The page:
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 Indian Medical Genius

     Bhagvatsinhji might have brought from Scotland not only the medical knowledge but also the contempt of science of healing as it had been developed in the land of his birth.

      Most of the Indian who proceed to Europe for the study of Western Medicine were young and unacquainted with India’s past. The returns to their country filled with prejudices and take delight in belittling their ancestor’s medical accomplishments.

       As the result of research he came to the conclusion that both medicine and surgery had been developed to a high standard in India in ancient times and that the discoveries made by our forefathers had been borrowed by other nations. The Indian Medicines deserves preservation and investigation. The Indian Medical gazettes persuade a similar policy. Bhagvatsinhji was congratulated on having supplied a carefully return and interactive short history of Aryan Medical Science which would form a valuable and useful to any medical men’s library.

     The Lay Press in Britain, taken almost as a whole treated the work very fairly. In the course of a lengthy review of the Times (London) for example, stated that India. ‘Must have marched both fast and far during last year to produce a feudatory ruler who could write such a book’. 

     His highness had already made European Science a living fact that throughout his territories, and his present book is not less creditable to him as a fellow of the Royal College of Physicians.

     The reviews of Standard (London) also dealt kindly with the Thakore Saheb’s effort to reconcile the two systems of Medicine.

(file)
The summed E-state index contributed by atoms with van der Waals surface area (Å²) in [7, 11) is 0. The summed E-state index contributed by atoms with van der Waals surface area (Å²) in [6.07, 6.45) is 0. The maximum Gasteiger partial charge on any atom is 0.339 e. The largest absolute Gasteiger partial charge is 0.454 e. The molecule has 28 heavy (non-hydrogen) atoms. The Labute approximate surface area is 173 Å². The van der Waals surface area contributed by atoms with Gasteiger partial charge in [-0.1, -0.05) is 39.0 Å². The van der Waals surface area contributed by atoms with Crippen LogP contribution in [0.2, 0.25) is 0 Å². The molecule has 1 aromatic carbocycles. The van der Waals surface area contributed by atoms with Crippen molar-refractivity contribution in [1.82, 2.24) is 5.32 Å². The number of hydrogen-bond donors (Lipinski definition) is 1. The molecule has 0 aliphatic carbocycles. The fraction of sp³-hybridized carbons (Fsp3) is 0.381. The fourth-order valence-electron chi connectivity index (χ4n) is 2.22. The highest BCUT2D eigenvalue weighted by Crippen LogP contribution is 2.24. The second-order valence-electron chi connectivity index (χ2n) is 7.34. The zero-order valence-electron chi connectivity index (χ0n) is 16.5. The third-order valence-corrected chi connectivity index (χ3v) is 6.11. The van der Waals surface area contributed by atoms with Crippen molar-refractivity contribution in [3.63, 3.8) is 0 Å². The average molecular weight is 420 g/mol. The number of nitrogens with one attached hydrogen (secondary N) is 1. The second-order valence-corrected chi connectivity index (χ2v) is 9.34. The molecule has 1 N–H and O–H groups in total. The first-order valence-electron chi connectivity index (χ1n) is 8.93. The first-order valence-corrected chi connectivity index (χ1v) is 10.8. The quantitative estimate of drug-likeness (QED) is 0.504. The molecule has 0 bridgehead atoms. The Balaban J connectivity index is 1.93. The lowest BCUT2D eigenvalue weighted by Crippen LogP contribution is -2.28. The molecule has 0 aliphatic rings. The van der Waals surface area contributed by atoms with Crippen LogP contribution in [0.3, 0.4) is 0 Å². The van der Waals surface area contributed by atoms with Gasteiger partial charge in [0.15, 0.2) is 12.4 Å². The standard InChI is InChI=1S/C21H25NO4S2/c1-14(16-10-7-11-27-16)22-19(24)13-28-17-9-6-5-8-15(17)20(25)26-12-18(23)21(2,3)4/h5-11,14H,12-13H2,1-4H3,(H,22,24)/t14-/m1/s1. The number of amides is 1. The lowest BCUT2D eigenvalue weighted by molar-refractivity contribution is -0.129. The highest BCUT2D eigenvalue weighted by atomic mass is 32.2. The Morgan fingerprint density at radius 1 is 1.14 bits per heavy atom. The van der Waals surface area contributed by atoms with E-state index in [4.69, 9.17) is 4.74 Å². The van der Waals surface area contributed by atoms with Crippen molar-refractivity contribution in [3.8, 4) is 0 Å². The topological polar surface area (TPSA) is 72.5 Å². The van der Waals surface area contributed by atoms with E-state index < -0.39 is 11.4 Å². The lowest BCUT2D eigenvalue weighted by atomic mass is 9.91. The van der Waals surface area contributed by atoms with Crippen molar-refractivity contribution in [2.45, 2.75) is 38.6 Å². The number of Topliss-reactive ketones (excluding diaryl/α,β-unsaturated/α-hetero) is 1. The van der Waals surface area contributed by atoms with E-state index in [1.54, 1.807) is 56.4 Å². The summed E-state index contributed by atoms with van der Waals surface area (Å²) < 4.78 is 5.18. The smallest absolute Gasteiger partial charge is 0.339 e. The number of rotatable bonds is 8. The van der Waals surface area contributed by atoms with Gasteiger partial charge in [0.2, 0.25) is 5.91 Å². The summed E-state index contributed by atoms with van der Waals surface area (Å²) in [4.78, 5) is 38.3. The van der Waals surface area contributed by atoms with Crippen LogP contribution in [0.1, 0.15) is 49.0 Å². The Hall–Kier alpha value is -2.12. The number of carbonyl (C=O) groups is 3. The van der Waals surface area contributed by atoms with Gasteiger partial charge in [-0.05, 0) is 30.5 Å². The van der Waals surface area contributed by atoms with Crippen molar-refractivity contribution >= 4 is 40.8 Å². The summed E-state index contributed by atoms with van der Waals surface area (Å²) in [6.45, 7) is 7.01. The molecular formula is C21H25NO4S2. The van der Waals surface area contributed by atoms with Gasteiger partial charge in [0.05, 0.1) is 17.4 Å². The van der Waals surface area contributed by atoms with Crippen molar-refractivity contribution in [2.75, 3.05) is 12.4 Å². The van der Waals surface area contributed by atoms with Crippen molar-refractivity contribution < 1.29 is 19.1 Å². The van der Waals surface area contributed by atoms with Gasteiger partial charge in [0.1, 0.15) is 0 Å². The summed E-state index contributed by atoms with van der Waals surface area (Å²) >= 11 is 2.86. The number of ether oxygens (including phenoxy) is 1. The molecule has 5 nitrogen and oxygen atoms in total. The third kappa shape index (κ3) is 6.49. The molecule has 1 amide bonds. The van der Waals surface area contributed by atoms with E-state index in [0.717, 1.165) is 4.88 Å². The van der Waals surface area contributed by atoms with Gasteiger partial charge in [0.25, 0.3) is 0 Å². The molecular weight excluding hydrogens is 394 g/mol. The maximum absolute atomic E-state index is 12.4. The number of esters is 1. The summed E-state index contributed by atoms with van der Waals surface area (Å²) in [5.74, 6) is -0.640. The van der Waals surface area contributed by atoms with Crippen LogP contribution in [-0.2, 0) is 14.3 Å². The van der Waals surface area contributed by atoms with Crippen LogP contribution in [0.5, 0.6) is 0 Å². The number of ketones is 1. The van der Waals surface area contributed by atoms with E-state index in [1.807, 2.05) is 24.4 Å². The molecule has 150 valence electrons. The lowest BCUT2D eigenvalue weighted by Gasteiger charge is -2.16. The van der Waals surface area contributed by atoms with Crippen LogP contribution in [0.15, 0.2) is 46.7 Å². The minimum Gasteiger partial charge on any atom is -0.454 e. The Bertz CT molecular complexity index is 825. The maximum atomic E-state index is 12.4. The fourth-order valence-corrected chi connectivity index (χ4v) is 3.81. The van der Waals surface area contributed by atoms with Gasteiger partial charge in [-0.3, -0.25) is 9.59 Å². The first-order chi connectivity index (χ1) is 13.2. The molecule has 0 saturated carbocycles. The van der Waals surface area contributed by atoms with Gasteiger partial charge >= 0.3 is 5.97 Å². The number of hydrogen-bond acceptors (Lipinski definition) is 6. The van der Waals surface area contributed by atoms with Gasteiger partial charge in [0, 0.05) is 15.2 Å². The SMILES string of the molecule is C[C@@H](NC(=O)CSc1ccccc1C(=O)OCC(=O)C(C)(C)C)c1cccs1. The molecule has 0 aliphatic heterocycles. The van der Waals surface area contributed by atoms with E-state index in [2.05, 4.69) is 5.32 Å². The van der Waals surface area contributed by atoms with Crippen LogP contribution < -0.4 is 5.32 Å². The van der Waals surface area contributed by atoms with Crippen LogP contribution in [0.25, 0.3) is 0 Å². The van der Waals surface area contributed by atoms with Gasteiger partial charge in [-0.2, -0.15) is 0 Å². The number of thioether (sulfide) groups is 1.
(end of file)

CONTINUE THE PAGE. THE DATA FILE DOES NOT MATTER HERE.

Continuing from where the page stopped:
In the course of a short review the Scotsman (Edinburgh) commented:

       “Possibly its value is more literary and historical than medical and scientific though it is by no means certain that our Doctors have nothing to learn from the Indian Materia Medica, or may not be able to obtain a suggestion here and there from the ancient wisdom of the Hindus, embedded as it is in myth and superstitions and in what, to the Western mind, seems sheer nonsense and rubbish.”

     The Englishman (Calcutta) spoke very highly of the work without in any way qualifying its praise. It stated: “The book is not a mere curiosity, but if it is approached in a right spirit of fairness and inquiry, it will probably disclose the germs of not a few of the marvelous discoveries in the realm of medicine of which the nineteenth century is so justly proud.”

     The Indian press, almost without exception, welcomed the book. Papers in Kathiawar, Gujarat, Madras and Bengal, wrote in glowing terms of Bhagvatsinhji’s achievement.

     The Kathiawar Times thought that: “His Highness the Thakore Saheb does a two-fold service by presenting his work to the public in as much as it invites a public research into the dingy recesses of Indian antiquity and tells our graduates whose smattering of law and medicine teach them to cast to the winds the teaching of the ancient sages and who flatter themselves that they are imbibing it from a pure and fresh fountain-head, forgetting all the while that it is nothing more than a second-hand edition in a crude and incomplete form of what their ancestors learnt and taught the world outside.”

     The Hindu (Madras), the Mahratta (Poona), the Amrita Bazar Patrika (Calcutta) – in fact almost every Indian paper of any importance-contained glowing reviews of the volume. It would, they hoped, usher in an era of better understanding between India and the West.


Sir Bhagvatsinhji

The Maker of Modern Gondal



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